Email marketing – do you survive or thrive?

11 minute read

What’s the difference between surviving as an email marketer and truly thriving? Here are 6 key areas where it’s relatively easy to move your performance from email marketing survivor… to thriver.



Survive: A robust permission based opt-in strategy is an essential starting point for any sort of email marketing. Don’t go any further without this in place. If you’re collecting data from other aspects of your customer relationship you’ll need to make sure you’ve covered the legal implications and, whatever the origin of your data make sure your unsubscribe process is in place, visible and functional.

Thrive: Add a verification loop to your subscription process to create a squeaky clean double opt-in process. Active sell your subscription and permission credentials. Let people know what data you are collecting and how you will respect their information. Sell the benefit – why is it important (to them) and set the expectation – how often will you be in contact and with what sort of information. And, if the time comes to unsubscribe, create a multi-level preference so people can choose which of your communications they might still like to receive.


Survive: All you really need to run an email campaign is your subscriber’s email address. However you’re going to want to add at least a little personalisation to you campaigns so collecting some basic profiling information like first name and last name is a useful addition. If you are in the B2B sector then company name is also valuable – with a bit of online research you can gain a lot of additional insight from this. But remember, collect only what you need – now, you’ll be able to go back and gather more information as your relationship develops.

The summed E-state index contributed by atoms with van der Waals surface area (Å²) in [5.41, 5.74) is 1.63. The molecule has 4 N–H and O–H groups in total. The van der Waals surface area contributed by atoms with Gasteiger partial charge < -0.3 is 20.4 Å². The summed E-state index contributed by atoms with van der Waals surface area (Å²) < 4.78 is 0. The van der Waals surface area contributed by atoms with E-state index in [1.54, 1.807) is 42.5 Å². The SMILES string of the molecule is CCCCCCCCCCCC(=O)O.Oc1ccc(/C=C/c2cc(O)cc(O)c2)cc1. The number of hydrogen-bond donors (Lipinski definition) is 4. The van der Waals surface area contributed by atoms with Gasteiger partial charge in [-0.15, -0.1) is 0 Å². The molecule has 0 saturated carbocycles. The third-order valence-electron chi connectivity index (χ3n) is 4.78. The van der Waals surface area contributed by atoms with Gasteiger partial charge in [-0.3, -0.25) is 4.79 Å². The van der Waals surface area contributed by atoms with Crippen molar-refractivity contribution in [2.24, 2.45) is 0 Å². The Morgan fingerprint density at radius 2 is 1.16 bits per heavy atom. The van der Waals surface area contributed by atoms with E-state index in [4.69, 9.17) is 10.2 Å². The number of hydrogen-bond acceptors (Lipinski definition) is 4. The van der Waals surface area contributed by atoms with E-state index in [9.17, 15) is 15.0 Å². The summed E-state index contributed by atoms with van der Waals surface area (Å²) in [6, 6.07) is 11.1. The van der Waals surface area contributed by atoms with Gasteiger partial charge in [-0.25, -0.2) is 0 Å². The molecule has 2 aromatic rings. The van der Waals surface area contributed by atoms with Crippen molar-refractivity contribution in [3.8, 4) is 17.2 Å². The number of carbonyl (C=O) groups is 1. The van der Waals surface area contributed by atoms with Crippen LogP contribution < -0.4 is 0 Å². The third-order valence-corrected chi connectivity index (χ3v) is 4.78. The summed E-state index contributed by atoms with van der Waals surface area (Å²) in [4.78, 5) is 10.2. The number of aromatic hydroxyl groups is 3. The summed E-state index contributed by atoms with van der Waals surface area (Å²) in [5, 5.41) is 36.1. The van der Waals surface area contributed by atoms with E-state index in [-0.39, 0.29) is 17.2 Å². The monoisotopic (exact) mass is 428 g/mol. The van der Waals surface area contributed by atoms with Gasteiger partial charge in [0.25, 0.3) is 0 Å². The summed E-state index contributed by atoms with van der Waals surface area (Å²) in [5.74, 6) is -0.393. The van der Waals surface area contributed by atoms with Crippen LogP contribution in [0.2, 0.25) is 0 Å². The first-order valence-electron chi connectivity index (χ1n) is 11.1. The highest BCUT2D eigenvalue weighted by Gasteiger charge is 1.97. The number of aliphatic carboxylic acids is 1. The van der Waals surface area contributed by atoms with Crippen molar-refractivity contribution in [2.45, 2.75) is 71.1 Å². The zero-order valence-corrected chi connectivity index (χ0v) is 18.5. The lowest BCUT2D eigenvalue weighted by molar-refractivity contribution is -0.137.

Thrive: Successful email marketing is highly data driven. Once you’ve gathered the basics start thinking about what other data is valuable to you – what do you need, how will it help you better understand your customers’ needs and how can you use it to improve your future campaigns? Collecting usable ‘insights’ is the first step in creating precision targeted campaigns. Your data insights will help you build a profile of your subscribers’ current situation, future needs and preferences and using this information intelligently will allow you to move towards more timely and compelling content. One more thing. Look beyond your email marketing to all the places within your business where data is collected and used. Integrating these applications together means your data is always up to date and ready to be mined for value.